On Hero Worship and the New Reality in Athletics
Posted on 18 November 2013
If I am reading this correctly then Lance Armstrong admits to doping but contends he was allowed to get away with it due to complicity among the higher-ups. Basically the UCI, USPS, (and NBC?) was covering up Armstong’s doping (to increase American viewership of the Tour de France?). For me the story isn’t about who did what but the plain facts that Armstrong – and others – cheated, it doesn’t matter WHO allowed him and his team to get away with it – especially when others were doing it and they got banned or fined while Armstrong got away with it. Cheating is cheating but, if we have to look at all this through the lens of the MLB and NFL then we should just stop banning doping altogether and admit that there’s nothing natural about world-class athletes anymore. They’re (mis)treated like race horses except that, as humans, they made the choice to allow the drugs into their systems.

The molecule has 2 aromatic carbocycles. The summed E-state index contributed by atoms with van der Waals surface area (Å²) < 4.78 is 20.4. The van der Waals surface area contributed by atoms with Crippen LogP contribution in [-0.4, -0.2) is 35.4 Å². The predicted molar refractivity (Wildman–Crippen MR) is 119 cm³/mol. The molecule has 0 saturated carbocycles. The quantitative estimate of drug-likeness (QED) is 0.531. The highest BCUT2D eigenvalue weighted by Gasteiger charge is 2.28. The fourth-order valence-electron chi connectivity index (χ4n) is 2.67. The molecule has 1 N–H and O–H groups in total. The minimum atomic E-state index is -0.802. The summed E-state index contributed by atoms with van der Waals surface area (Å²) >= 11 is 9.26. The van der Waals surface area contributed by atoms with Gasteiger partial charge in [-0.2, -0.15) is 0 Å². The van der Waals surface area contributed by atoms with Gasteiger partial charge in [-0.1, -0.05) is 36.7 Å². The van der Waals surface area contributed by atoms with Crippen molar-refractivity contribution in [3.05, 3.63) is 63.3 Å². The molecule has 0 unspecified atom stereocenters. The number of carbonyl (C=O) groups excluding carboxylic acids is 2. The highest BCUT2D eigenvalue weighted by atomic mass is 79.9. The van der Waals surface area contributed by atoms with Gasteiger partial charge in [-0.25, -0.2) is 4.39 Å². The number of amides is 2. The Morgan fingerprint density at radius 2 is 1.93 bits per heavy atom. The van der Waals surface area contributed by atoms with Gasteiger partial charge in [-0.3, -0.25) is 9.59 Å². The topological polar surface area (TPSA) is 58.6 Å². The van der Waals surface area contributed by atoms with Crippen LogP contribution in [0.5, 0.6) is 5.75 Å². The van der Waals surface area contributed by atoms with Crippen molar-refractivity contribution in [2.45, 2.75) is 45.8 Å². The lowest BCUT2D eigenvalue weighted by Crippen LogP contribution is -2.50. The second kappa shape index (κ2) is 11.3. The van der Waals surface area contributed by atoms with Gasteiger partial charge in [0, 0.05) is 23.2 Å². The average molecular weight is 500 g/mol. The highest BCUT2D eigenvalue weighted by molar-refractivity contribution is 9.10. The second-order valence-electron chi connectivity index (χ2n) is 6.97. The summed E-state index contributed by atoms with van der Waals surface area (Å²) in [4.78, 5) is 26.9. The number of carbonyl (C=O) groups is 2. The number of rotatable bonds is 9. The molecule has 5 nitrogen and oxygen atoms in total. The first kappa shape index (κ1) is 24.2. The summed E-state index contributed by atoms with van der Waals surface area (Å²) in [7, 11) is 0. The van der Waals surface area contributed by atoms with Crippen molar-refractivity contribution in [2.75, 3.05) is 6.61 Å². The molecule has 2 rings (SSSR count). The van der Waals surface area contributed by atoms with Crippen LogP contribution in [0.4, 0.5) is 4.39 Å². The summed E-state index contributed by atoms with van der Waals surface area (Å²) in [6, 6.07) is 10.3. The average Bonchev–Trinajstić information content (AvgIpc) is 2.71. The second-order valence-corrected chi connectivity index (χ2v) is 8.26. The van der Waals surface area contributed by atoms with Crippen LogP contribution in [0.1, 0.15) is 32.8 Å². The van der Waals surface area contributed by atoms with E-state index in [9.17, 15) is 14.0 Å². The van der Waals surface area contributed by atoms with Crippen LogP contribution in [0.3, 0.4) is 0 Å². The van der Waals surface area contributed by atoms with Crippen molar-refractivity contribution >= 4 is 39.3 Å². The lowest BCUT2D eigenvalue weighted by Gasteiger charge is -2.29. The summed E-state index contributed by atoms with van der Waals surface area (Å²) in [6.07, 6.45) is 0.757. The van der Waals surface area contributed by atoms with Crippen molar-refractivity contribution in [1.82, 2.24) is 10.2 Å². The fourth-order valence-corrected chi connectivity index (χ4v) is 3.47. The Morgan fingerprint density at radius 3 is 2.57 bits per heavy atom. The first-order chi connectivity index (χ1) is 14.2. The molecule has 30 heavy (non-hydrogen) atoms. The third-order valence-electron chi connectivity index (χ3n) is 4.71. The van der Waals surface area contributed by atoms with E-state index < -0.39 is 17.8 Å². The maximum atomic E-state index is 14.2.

Nor can I feel pity for Armstrong and his cancer now that I know he doped. He’s not an East German athlete who had no idea what was happening because they were ordered by the state. No, Armstrong turned his “tragedy” into a full-blown cause and non-profit, making money off his cheating and — let’s face it — drug use.
The worst part is that he was a role-model and played-up that fact. Just like the NFL, NBA, MLB, and other players that dope and cheat: they may say kids shouldn’t look up to them but, in reality, kids (and parents) do. Going after others, pointing fingers, laying blame, and filing court cases just continues to set bad examples and precedents. MLB has had to admit we’re in a post-doping world just like America’s image (in cycling) is forever tarnished by what Armstrong did, even if others were complicit. I don’t put it past his sponsors, the media (especially NBC), and the sanctioning body to try and cover the doping up “for the good of the sport” because it increased the popularity of cycling as a whole. But, even if that’s true, I find it hard to excuse Armstrong, the man, for what he did. Unfortunately, there aren’t (m)any William Mulholland’s left in the world who take full responsibility for disasters they helped create.
Think about this as you tune into the Winter Olympics this February and hear the announcers praise the athletes over and over again as records are broken and their abilities are marveled at. Yes, there ARE true athletes but from all reports, their numbers are decreasing in favor of the chemically-enhanced superhumans. Whether it’s Lance Armstrong, Ben Johnson, or José Canseco…cheating is cheating, plain and simple.